Last month, a new report on the future of the Ashfield Fire Department confirmed what Chief Del Haskins already knew -- that the town's fire station, built in 1945, is "obsolete" and doesn't meet modern fire, safety or health codes.

Over his tenure with the small, volunteer department, Haskins said there have been several attempts to improve or replace the building, which doesn't have space to meet equipment and training needs and isn't large enough for modern fire engines. That's part of the reason firefighters are still using trucks that date back to the 1990s and are in need of replacement.

The department has applied for rare opportunities at federal funding, he said, only to be turned down. And with a potential price tag between $2 million and $6 million, building a new station is too heavy a burden for local taxpayers to bear without some kind of financial help.

"We've got an old horse and buggy fire station that's been added on and added on all through the years," Haskins said. "... We're going to try and find fire trucks, and we're trying for a federal grant, but everybody's fighting for the same thing."

A handful of bills filed at the State House this session aim to make mounting this kind of capital project easier for cities and towns by opening up state funding opportunities for them.

Sen. Jo Comerford, a Northampton Democrat, is sponsoring a bill to create a building authority for municipal and public safety buildings, which she said would expand on the success of the existing Massachusetts School Building Authority and Massachusetts Public Library Construction Program. Both programs provide grants to cities and towns to partially fund construction and renovation projects, with recipients prioritized by need and urgency of the work.

"I think they're smart, I think they're effective, and I think they're just what's needed for both of those, schools and libraries," Comerford said. " ... So I thought to myself, we need something just like this for municipal buildings, because towns just cannot afford the kind of reconstruction or construction costs that they're faced with."

Comerford's bill (SD 1035) would create a municipal and public safety building fund, administered by a seven-member authority, through which cities and towns could receive up to $1 million in assistance for a project. Municipalities would be required to contribute at least half the costs of any funded project.

She told the News Service that legislators haven't yet identified a funding source for the proposal, but she expects that would be part of the discussion during the legislative proces.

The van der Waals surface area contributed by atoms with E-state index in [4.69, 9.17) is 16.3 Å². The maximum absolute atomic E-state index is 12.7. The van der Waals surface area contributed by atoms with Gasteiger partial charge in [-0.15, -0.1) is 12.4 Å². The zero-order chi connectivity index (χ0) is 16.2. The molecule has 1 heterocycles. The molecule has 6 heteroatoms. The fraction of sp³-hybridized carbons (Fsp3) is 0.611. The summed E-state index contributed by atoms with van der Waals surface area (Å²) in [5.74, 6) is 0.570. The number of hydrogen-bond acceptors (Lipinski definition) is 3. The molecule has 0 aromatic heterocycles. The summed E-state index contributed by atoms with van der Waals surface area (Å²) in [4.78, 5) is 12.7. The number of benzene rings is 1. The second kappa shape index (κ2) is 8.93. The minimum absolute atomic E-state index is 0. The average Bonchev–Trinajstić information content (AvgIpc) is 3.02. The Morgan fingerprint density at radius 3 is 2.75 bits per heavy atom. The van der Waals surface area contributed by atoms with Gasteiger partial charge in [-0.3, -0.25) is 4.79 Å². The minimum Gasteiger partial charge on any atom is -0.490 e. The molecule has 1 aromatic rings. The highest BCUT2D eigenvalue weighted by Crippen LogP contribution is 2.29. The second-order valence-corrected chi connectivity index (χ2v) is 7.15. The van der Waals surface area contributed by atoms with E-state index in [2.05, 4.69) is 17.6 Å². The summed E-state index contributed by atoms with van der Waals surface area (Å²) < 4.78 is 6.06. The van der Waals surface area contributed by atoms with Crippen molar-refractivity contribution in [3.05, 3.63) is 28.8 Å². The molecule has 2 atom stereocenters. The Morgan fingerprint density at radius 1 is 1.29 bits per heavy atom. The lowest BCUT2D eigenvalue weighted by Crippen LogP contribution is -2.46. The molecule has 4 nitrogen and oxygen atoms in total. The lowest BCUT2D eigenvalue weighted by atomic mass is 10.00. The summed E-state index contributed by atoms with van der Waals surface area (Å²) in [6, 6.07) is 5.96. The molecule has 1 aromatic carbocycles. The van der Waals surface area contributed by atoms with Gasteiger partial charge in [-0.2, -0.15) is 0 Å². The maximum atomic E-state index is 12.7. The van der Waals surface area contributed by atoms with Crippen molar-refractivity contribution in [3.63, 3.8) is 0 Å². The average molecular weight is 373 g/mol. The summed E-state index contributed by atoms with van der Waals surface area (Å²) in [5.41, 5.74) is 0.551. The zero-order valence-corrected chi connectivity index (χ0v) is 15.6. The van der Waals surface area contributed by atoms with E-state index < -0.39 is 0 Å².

Comerford said for many communities in her district, which encompasses parts of Hampshire, Franklin and Worcester counties, the local tax base is too small to support major capital renovations for a police station or town hall, especially because these communities also have some of the highest property tax rates in the state.

Rep. Natalie Blais, a Sunderland Democrat who filed the House version (HD 1617) of the bill, said she's heard much the same from her constituents -- and it's a complaint that is not new.

"When I worked for Congressman John Olver and we had federal appropriations, we often had communities coming to us asking for assistance with public safety complexes," Blais said. "And there are no federal or state grant programs to replace or renovate fire stations. So the fact that this has been an outstanding issue for our communities for over a decade told me that we should try to do something about this."

Pittsfield Democrat Sen. Adam Hinds is tackling the issue from another angle with a resolve calling for a study of municipal public safety and security facilities across the Commonwealth, as well as municipalities' ability to pay for their upkeep.

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Adam Hinds

His hope is that the needs assessment will produce a state report that illustrates the state of these facilities in "black and white." He said finding money for ailing facilities is "more often an issue than not" for the 52 communities in his district.

"And yet, when we've tried to find ways forward for upgrading or removing these buildings, we've had trouble finding state support because it's been identified as a municipal issue," Hinds said. "And so that's raised a concern that your ability to pay and your zip code could impact the preparedness of your fire department or your experience when you encounter the justice system."

Comerford, Blais and Hinds noted that funding these projects can be an especially big challenge for small, rural communities, but Comerford said the feedback she's received from other legislators indicates it's likely something larger communities are struggling with as well.

"I'm seeing some sponsorship from not only rural, western Massachusetts legislators, and that's heartening because that tells me that this is potentially resonant elsewhere in a greater diversity of communities," Comerford said.

Sen. Edward Kennedy of Lowell put forward a similar bill (SD 151), which would provide assistance for construction, renovation, or remodeling of police stations, fire stations, and other public safety facilities.

And Blais said that while town halls and fire stations are a big need, communities often need help with other capital projects as well.

Rep. James O'Day of Worcester filed a bill to create a new state grant program for senior center projects, as well as an appointed board under the Executive Office of Housing and Economic Development to oversee it.

Haskins, the Ashfield chief, said the impact of the proposed legislation for municipal facilities would depend on how much funding is available and how it's distributed. But any assistance is welcome, he said.

"Money's tight in these small towns," he said. "We would love to have it."